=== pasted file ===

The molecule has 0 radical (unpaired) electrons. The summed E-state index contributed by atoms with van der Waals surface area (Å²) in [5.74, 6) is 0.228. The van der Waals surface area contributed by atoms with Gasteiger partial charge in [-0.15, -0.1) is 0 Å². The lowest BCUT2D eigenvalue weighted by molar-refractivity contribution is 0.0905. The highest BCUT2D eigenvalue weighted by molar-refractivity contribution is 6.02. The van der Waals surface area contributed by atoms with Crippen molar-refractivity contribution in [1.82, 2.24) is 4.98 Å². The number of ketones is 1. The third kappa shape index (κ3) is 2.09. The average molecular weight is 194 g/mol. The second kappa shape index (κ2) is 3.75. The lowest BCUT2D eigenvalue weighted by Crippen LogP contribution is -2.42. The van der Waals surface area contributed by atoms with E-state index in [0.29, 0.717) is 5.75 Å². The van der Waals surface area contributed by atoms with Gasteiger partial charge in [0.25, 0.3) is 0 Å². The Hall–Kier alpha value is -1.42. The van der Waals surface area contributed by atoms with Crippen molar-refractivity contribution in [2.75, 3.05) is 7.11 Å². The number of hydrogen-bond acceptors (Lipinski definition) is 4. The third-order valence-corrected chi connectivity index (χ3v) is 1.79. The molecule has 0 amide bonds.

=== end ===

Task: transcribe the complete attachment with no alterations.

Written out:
The molecule has 0 radical (unpaired) electrons. The summed E-state index contributed by atoms with van der Waals surface area (Å²) in [5.74, 6) is 0.228. The van der Waals surface area contributed by atoms with Gasteiger partial charge in [-0.15, -0.1) is 0 Å². The lowest BCUT2D eigenvalue weighted by molar-refractivity contribution is 0.0905. The highest BCUT2D eigenvalue weighted by molar-refractivity contribution is 6.02. The van der Waals surface area contributed by atoms with Crippen molar-refractivity contribution in [1.82, 2.24) is 4.98 Å². The number of ketones is 1. The third kappa shape index (κ3) is 2.09. The average molecular weight is 194 g/mol. The second kappa shape index (κ2) is 3.75. The lowest BCUT2D eigenvalue weighted by Crippen LogP contribution is -2.42. The van der Waals surface area contributed by atoms with E-state index in [0.29, 0.717) is 5.75 Å². The van der Waals surface area contributed by atoms with Gasteiger partial charge in [0.25, 0.3) is 0 Å². The Hall–Kier alpha value is -1.42. The van der Waals surface area contributed by atoms with Crippen molar-refractivity contribution in [2.75, 3.05) is 7.11 Å². The number of hydrogen-bond acceptors (Lipinski definition) is 4. The third-order valence-corrected chi connectivity index (χ3v) is 1.79. The molecule has 0 amide bonds.